So sometimes, I panic and buy placebos. The same sort of delusional self soothing that lets me believe, if only for a moment, that there will be some breakthrough that will mean I don't have to die is the same delusion that leads me to throw away common sense and think that maybe I can make it look like my body is not aging.
I have discovered, however, that not only do these creams not do anything about my crinkles, they also don't do anything to stem the panic.
The same terror is brought on by the fact I have grey hairs now. I remember really vividly when I noticed the first one. I was at work, and so unfortunately had to lock myself in the bathroom until I could stop hyperventilating. I was totally unprepared for how hard the discovery would hit me. I'm a strong, strident feminist with a terrible weakness for older ladies. There was no reason on earth it should have bothered me. But it did. The panic attack brought on by realising I was now a person with grey hairs, and that I could NEVER GO BACK hit me like a blow to the chest. In some ways grey hairs are actually more frightening to me than wrinkles - there are grey areas as to what does and doesn't count as a "wrinkle", but hair is either grey or it isn't. And in some places, now my hair is grey.
I was trying to come up with some sort of conclusion to this mid-life crisis thing, and not having much luck, until I came across a marvelous post over on LoveBrownSugar by a marvellously clever (and stylish) woman. She posits the idea that being happy in your skin involves not finding the specific things that suit you and sticking with them, but finding the things that remain the same, no matter what else changes.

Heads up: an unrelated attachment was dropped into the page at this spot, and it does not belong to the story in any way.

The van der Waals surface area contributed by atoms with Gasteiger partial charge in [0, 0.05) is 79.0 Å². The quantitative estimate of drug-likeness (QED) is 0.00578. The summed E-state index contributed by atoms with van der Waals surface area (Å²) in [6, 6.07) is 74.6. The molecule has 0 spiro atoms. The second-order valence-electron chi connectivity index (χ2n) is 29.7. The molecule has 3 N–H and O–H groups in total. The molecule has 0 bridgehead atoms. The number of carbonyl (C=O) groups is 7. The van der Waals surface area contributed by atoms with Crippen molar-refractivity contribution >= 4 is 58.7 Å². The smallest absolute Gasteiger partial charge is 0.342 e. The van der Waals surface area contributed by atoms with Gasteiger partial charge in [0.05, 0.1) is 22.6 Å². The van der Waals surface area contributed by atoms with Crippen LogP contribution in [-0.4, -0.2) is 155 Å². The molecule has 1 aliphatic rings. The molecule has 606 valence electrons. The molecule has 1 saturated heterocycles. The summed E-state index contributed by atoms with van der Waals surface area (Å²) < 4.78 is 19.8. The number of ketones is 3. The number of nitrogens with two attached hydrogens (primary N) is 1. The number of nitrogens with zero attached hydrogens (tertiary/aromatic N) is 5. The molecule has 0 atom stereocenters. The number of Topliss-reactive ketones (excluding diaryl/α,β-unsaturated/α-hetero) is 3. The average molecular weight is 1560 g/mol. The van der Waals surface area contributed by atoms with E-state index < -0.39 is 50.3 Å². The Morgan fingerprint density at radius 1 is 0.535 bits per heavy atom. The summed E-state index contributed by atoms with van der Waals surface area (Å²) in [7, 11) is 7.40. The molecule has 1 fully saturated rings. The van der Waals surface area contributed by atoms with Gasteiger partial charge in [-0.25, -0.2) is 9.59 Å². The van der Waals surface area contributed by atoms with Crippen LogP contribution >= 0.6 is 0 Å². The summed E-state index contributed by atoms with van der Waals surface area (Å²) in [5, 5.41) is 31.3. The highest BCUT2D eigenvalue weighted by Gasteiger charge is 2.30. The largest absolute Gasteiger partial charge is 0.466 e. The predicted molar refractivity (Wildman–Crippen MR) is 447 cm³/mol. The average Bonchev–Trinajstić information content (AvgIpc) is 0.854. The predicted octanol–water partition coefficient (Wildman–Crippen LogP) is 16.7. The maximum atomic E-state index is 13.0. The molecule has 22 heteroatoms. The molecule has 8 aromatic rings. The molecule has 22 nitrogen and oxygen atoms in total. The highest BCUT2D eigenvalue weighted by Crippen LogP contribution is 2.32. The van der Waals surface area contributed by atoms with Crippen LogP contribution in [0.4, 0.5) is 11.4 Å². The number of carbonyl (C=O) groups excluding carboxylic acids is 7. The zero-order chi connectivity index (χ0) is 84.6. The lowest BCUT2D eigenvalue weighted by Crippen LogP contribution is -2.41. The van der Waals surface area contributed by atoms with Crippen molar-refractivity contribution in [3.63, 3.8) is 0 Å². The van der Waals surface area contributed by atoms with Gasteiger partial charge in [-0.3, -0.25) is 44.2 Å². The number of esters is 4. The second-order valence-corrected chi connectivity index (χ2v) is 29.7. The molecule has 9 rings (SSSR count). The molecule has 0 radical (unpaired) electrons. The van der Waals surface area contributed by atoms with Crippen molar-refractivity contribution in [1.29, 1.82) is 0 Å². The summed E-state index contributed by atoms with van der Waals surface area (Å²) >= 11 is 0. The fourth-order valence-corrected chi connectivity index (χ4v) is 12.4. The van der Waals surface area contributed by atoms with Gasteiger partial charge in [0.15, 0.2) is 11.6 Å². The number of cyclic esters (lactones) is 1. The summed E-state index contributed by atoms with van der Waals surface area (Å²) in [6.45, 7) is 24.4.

"Feeling beautiful is a process that involves self-evaluation, honesty, and a vulnerability that’s not always easy to achieve. I admit that I don’t love everything about my body, but I wouldn’t trade it for the world. I believe that I was beautifully and wonderfully made, and no amount of fancy perfume or red-bottom platforms will change that...
I’ve found that trying out new looks makes me appreciate myself in a new way. If I can love myself equally as a brunette or a blonde, with curls or with straight hair, with or without makeup, I’ve learned to embrace beauty that remains the same regardless of other things that change."
I used to really hate having my photo taken, and now that I realise just how much my body changes from month to month, let alone year to year, I really regret that. I'm sorry I don't have a better record of what I used to look like, but not entirely because I think I looked better when I was younger. It's because now I'm older, I wish I had a better pool of resources to call on to find those things about me that remain the same, the physical aspects that define me. I can look back on pictures of when I was five, and ten, and twelve, and see the consistent indicators that really make up me. Not my weight, or a hair cut - but a certain look into my eyes, a certain smile, this weirdly round squishy nose totally at odds with my razor cheekbones; things that I could use to recognise myself anywhere. This is what I have found quells the panic in the end, so much better than creams or surgery ever could. The simple fact that I can look at my face now, and no matter how many wrinkles or grey hairs I get, I still see that tiny girl smiling back at me. She'll die eventually - but we're not dead yet.